Generating Election Interest…When There Isn't Any

Just three weeks before the runoff Election — Houston's candidates for mayor and city controller are in a statistical dead heat. Annise Parker leads Gene Locke by three percentage points in the KUHF-11 News survey. The candidates for controller are also in a three point divide. But what is unusual is that so late in the campaign season a large chunk of voters still don't know who they'll vote for. Laurie Johnson reports.

Councilmembers Ronald Green and MJ Khan are in the run-off to become Houston's next controller, essentially the chief financial officer for the city. The KUHF-11News survey shows Green has a slight lead with 25 percent of people saying they'll vote for him, compared to Khan's 22 percent.

But Rice University Political Scientist Bob Stein, who authored the survey, says 46 percent of respondents don't even know who they'll vote for on December 12th.

"These are not candidates that have been aggressive about campaigning. Ron Green was really doing some mailings, he was on the radar screen, he's an African-American, he's been on council for three terms. So he was well-known to voters, men and women who show up. MJ Khan didn't do virtually any campaigning. He also is a three-term incumbent and should have been well-known, but he was not from an at-large seat, he was from a single-member seat so he hadn't been on the ballot as widely to voters."

This isn't the kind of race blanketed with TV ads and billboards. Ronald Green says it is frustrating that people aren't taking much interest in this election.

"And part of the flip side of that is there are some people who like the status quo. And as a current sitting councilmember, I take that compliment; however, there are some changes, the election is here. Bill White won't be the mayor, Ronald Green won't be a city councilmember. We already know that. So now we've got to take it to the next level and we've got to make some changes."

MJ Khan says he thinks more people have made a decision than the poll indicates. But he acknowledges the controller's race is low-profile and it may be hard to get people to the election booth right in the middle of the holidays.

"If we want to be involved in the political process, if we want to make sure that our voices are heard, we need to vote. I cannot emphasize it enough, everybody needs to come out and vote."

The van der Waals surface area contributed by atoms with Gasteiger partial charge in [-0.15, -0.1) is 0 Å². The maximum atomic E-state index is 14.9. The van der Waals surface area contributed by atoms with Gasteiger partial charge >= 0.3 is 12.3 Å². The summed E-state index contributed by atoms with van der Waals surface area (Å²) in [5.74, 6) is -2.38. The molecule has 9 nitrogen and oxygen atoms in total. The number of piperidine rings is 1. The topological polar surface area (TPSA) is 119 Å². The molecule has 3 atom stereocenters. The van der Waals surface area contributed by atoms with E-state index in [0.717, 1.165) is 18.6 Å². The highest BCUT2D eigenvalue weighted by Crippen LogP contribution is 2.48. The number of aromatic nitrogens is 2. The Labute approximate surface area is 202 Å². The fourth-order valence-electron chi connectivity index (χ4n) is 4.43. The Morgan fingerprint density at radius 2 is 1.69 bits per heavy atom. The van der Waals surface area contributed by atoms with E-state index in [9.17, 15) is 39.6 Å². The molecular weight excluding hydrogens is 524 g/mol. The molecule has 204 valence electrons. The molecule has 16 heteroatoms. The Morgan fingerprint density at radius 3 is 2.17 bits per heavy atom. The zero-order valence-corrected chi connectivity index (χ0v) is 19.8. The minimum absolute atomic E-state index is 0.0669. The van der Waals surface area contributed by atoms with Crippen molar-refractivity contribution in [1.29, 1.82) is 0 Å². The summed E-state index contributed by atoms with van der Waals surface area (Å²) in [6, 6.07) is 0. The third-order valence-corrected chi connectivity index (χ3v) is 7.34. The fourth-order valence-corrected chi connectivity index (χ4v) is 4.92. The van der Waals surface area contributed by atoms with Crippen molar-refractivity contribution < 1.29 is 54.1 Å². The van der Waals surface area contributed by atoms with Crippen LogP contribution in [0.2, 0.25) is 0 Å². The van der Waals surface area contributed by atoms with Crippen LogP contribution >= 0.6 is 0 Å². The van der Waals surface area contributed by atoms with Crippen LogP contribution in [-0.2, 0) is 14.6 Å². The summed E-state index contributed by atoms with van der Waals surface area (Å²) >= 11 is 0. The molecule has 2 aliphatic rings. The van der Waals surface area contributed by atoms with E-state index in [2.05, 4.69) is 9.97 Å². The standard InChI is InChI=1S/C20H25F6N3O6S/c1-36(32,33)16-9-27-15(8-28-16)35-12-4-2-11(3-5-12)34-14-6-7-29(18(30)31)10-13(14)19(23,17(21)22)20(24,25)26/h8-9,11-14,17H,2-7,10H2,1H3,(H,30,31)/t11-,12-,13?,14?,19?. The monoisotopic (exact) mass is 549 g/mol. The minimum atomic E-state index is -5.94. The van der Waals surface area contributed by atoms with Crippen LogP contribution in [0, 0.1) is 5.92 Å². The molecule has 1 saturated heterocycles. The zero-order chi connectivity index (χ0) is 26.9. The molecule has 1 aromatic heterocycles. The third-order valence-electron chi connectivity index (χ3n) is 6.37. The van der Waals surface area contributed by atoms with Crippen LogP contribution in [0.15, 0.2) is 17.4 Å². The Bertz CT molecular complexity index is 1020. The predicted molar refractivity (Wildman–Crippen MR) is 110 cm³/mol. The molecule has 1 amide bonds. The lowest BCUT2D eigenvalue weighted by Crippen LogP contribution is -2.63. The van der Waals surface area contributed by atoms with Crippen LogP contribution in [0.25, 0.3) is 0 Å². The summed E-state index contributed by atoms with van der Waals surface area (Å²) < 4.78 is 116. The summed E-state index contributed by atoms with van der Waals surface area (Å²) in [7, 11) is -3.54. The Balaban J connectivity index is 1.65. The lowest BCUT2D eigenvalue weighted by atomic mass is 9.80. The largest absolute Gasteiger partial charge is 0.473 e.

Both candidates are running grassroots campaigns, knocking on doors, shaking hands at events and mobilizing their voting base. Despite that, Stein says the candidates aren't reaching enough of the voters to generate interest.

"I don't think the voters are uninformed. I don't think the voters not aware, they know it's important, that's why they're there. But sometimes it's the candidate's responsibility to tell them who they are, what they stand for, what they will do. And I think in the vast majority of these races, because of the bad economy, the very strong mayor that we have now and his popularity, these are voters who have simply not been able to hear from the candidates."

And that's even more true for the three council races on the run-off ballot. According to our survey, two incumbents, Sue Lovell and Jolanda Jones, hold slim leads over their challengers. And the race between Stephen Costello and Karen Derr, which Costello leads by four points, is practically unheard of outside political circles. As many as 65 percent of likely voters say they're undecided in those races.

Laurie Johnson. KUHF-Houston Public Radio News.

Bio photo of Laurie Johnson

Laurie Johnson

Local Host, All Things Considered

Laurie Johnson is the Houston host for All Things Considered at KUHF NPR for Houston. Before taking the anchor chair, she worked as a general assignments reporter at KUHF, starting there as an intern in 2002...